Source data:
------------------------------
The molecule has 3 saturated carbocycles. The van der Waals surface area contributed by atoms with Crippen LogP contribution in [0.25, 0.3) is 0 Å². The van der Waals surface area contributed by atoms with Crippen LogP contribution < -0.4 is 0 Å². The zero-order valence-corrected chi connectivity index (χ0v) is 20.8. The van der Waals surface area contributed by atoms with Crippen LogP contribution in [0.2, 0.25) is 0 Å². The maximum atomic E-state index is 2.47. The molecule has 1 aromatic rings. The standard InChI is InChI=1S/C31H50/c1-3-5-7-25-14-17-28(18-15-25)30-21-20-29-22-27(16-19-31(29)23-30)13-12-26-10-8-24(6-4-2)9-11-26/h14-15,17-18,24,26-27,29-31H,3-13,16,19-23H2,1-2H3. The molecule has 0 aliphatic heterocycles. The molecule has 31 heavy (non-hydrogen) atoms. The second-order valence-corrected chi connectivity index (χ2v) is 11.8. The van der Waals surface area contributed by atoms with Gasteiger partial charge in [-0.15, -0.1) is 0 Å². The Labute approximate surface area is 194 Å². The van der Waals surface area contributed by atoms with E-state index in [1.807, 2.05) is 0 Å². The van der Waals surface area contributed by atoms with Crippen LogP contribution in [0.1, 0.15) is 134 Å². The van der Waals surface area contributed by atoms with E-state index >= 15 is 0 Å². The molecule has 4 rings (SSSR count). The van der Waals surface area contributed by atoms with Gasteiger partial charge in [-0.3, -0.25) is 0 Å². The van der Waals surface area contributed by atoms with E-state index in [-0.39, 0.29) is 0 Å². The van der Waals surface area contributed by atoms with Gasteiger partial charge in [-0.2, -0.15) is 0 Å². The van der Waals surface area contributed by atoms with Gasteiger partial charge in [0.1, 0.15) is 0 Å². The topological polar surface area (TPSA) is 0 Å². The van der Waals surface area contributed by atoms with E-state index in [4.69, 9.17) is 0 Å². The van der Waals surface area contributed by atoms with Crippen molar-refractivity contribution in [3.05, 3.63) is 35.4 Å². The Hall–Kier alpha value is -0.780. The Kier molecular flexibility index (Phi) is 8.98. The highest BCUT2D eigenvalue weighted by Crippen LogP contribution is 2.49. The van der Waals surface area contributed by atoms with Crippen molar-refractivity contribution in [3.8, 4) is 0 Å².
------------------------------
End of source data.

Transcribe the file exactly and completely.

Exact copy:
The molecule has 3 saturated carbocycles. The van der Waals surface area contributed by atoms with Crippen LogP contribution in [0.25, 0.3) is 0 Å². The van der Waals surface area contributed by atoms with Crippen LogP contribution < -0.4 is 0 Å². The zero-order valence-corrected chi connectivity index (χ0v) is 20.8. The van der Waals surface area contributed by atoms with Crippen LogP contribution in [0.2, 0.25) is 0 Å². The maximum atomic E-state index is 2.47. The molecule has 1 aromatic rings. The standard InChI is InChI=1S/C31H50/c1-3-5-7-25-14-17-28(18-15-25)30-21-20-29-22-27(16-19-31(29)23-30)13-12-26-10-8-24(6-4-2)9-11-26/h14-15,17-18,24,26-27,29-31H,3-13,16,19-23H2,1-2H3. The molecule has 0 aliphatic heterocycles. The molecule has 31 heavy (non-hydrogen) atoms. The second-order valence-corrected chi connectivity index (χ2v) is 11.8. The van der Waals surface area contributed by atoms with Gasteiger partial charge in [-0.15, -0.1) is 0 Å². The Labute approximate surface area is 194 Å². The van der Waals surface area contributed by atoms with E-state index in [1.807, 2.05) is 0 Å². The van der Waals surface area contributed by atoms with Crippen LogP contribution in [0.1, 0.15) is 134 Å². The van der Waals surface area contributed by atoms with E-state index >= 15 is 0 Å². The molecule has 4 rings (SSSR count). The van der Waals surface area contributed by atoms with Gasteiger partial charge in [-0.3, -0.25) is 0 Å². The van der Waals surface area contributed by atoms with E-state index in [-0.39, 0.29) is 0 Å². The van der Waals surface area contributed by atoms with Gasteiger partial charge in [-0.2, -0.15) is 0 Å². The van der Waals surface area contributed by atoms with Gasteiger partial charge in [0.1, 0.15) is 0 Å². The topological polar surface area (TPSA) is 0 Å². The van der Waals surface area contributed by atoms with E-state index in [4.69, 9.17) is 0 Å². The van der Waals surface area contributed by atoms with Crippen molar-refractivity contribution in [3.05, 3.63) is 35.4 Å². The Hall–Kier alpha value is -0.780. The Kier molecular flexibility index (Phi) is 8.98. The highest BCUT2D eigenvalue weighted by Crippen LogP contribution is 2.49. The van der Waals surface area contributed by atoms with Crippen molar-refractivity contribution in [3.8, 4) is 0 Å².